Look beyond the veggies

“Don’t think of farmers markets as just for fruits and vegetables. They have amazing meats and butter, cheese and bread. And eggs! You’ll find amazing eggs there. The eggs we get from supermarkets are already 2 weeks old. And eggs last, like, a month. So fresh farmers market eggs will keep for a really long time.”

Eavesdrop

“Chances are, when people are talking while shopping at the farmers market, they’re talking about what they’re going to cook. So I get great cooking tips just by eavesdropping.  Saddle up to people who look like they’re serious and just see what they’re saying and going to buy.”

Pick your farmers

“There are going to be certain stands that you just like better for whatever reason. Not that one is better, but you like the vibe. For me, I like this one stand [Evolutionary Organics] because the woman who works there has cool tattoos. So I’m like, ‘I like that place. I am going to go there.’”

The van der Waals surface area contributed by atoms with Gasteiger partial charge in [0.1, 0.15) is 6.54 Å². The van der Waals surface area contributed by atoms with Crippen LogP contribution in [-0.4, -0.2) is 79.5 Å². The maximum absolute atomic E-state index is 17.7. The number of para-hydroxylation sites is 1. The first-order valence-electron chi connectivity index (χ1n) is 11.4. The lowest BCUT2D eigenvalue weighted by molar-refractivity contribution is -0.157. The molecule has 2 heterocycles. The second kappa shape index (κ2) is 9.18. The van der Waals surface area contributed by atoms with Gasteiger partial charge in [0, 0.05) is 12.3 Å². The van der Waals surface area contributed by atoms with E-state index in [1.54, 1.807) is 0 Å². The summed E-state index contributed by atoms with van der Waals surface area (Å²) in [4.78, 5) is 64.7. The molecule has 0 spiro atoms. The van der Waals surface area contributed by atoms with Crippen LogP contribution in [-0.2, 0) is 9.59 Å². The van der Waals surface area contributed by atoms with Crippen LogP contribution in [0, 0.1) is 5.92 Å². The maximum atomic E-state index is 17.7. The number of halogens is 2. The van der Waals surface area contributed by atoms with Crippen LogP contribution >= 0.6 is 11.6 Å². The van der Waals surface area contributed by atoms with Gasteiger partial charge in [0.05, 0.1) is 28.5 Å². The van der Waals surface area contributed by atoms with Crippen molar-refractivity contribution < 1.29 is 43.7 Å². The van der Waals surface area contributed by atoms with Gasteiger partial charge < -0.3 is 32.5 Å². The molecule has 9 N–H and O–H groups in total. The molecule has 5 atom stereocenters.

In season in October

Clark tells us what to shop for at the farmers market right now:
 
Tomatoes: “Half-green tomatoes are so good in salads. Don’t overlook those.”
 
Grapes:
“Fresh grapes taste nothing like the grapes you buy at the supermarket. It’s like another world.”

Winter squash:
“They are particularly good at the beginning of the season and come smaller now.”
 
Plums: “[You’ll get] amazing Italian prune plums. When they get really ripe, they are almost like candy.”
 
Apples and pears: 
“They’re at their best right now.”

Recipe

Cumin Seed Roasted Cauliflower with Salted Yogurt, Mint, and Pomegranate Seeds

When the nights turn blustery and the temperature drops, I know that roasted vegetable season has arrived, and I embrace it with reckless abandon. I’ll roast any kind of sturdy vegetable that I can cut up and fit into my oven, but one of my favorites is cauliflower, preferably tossed with whole cumin seeds. Not only does the cumin act as a natural remedy to help reduce the dreaded intestinal gas factor (or so I’ve been told), but it also adds a pleasant earthy flavor to balance the assertive tang of the vegetable.